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Democratic insiders urge warring factions in Congress to pass Biden agenda or face 2022 wrath

Washington Examiner logo Washington Examiner 9/27/2021 David M. Drucker
Joe Biden wearing a suit and tie © Provided by Washington Examiner

Democratic insiders have one message for the liberals and centrists in their party who are haggling over President Joe Biden’s economic agenda on Capitol Hill: Figure it out — or else.

Democratic pollsters and liberal activists say failure to clear a $3.5 trillion reconciliation package chock full of Biden’s spending priorities, in total or in part, and failure to approve a $1 trillion bipartisan infrastructure bill the president negotiated would sink the party’s congressional majorities in 2022. Votes on both bills could happen this week, although Democratic liberals and centrists in the House and Senate were still at odds over the various legislation early Monday.

“Both of the bills are vital to Democratic success, particularly in the House, in 2022,” said Navin Nayak, president and CEO of the Center for American Progress Action Fund, the political arm of the Center for American Progress, a liberal Washington think tank. “The stakes are really high.”

Nayak and a trio of senior Democratic pollsters spoke with reporters Friday to emphasize how critical it is politically for Democrats in the House and Senate to reach agreements on elements of Biden’s “Build Back Better” economic agenda. Democrats are defending a slim five-seat majority in the House and a paper-thin tiebreaker vote in the Senate. Proving to voters that they can govern is crucial to their 2022 prospects.

To underscore that point, the Democratic pollsters referred to survey data from mid-September. The polling revealed that Biden’s economic agenda is popular with voters in battleground states and 48 battleground House districts but forecasted danger for congressional Democrats if they do not stop the infighting and rally behind both the reconciliation package and the bipartisan infrastructure bill. Voters are largely unsympathetic to Democratic complaints about Republican efforts to block both pieces of legislation.


“It’s very important in terms of speaking to those battleground voters for the Democrats to talk about these accomplishments, which means we have to get it done because some of those battleground voters are really unsure about what the Democrats are doing as it relates to the economy,” said Jefrey Pollock, a Democratic pollster and president of the firm Global Strategy Group.

In the mid-September survey of battleground states and 48 battleground districts, Democratic pollster Molly Murphy found that even the price tag of the reconciliation package — a staggering $3.5 trillion — does not scare away a majority of voters, with 54% approving of the legislation and 43% opposing. That disparity stretches to 58% for and 37% against among independent voters.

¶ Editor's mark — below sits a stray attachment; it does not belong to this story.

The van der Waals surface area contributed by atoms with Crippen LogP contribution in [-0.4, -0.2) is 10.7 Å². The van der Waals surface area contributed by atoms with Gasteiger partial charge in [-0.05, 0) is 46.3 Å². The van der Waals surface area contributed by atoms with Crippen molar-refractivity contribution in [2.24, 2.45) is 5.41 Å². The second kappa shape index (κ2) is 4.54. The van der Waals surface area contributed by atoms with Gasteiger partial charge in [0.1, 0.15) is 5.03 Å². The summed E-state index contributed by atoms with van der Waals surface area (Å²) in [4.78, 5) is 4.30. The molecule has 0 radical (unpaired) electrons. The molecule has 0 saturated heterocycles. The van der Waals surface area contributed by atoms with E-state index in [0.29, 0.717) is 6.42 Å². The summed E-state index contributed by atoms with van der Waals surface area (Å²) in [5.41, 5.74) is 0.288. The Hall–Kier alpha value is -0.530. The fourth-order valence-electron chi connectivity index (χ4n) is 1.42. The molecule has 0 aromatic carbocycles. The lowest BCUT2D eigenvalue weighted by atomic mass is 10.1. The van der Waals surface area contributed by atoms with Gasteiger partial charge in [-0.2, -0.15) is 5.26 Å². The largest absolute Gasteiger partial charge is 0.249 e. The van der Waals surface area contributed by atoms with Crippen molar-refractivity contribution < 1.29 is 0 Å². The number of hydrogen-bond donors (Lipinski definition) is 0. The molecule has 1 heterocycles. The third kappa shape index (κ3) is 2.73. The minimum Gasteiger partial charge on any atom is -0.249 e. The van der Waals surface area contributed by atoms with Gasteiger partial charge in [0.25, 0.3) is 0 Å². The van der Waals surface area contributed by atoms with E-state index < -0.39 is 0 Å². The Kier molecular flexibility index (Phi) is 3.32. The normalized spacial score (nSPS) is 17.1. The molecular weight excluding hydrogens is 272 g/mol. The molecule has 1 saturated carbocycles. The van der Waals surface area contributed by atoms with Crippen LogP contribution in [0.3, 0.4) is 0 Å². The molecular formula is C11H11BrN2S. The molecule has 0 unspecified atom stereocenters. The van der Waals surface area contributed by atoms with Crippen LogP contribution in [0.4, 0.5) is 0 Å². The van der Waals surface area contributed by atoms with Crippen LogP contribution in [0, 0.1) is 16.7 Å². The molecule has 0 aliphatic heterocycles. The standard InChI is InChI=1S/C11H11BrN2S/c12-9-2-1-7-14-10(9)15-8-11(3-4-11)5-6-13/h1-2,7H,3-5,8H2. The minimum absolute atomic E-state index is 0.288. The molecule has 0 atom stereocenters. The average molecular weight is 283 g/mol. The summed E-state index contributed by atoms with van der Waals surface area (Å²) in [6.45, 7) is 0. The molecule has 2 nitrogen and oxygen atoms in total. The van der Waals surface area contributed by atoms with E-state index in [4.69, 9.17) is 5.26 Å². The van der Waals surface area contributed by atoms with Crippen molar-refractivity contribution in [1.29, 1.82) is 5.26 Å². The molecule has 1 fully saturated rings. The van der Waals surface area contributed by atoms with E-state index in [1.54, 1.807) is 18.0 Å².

In the same poll, 50% of voters said they were more likely to vote to reelect incumbents who support the package, with a plurality of 46% saying they were less likely to vote to reelect incumbents who oppose the legislation. Just 33% of battleground voters said they were less likely to support incumbents who voted against the reconciliation bill. “This is popular policy,” said Murphy, a partner at ALG Research, a Democratic polling firm that advises Biden.

Biden’s job approval ratings have dropped considerably amid multiple crises, from the botched withdrawal of U.S. military forces from Afghanistan to a surge of illegal immigrants at the Mexican border to a summer resurgence of the coronavirus. Although it is true that the president’s jobs agenda has generally received good reviews from voters, it is also true that voters are concerned about rising inflation and an uneven economic recovery from the pandemic.

Republicans blame Biden and the Democrats, and polling suggests they are having some success. Democrats now lead the generic ballot, gauging which party voters would prefer to run Congress, by a narrow 2.2 percentage points. The president’s job approval rating is sitting at 45.4%. The Democratic pollsters conceded that the political environment is challenging for their party — the party out of power in the White House historically picks up seats in midterm elections.


That is why, they said, it is imperative for Democrats in the House and Senate to resolve differences over the size and scope of the reconciliation spending package and not sink the bipartisan infrastructure bill, which cleared the Senate with a substantial bipartisan majority over the summer. Especially if Biden’s job approval ratings do not recover, incumbent Democrats need accomplishments they can present to the voters who might want to send a message of disapproval to Washington.

“People want to see their leaders take action,” said pollster Margie Omero, a principal at the Democratic firm GBAO.


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Tags: News, Campaigns, 2022 Elections, Joe Biden, Congress, Democratic Party

Original Author: David M. Drucker

Original Location: Democratic insiders urge warring factions in Congress to pass Biden agenda or face 2022 wrath


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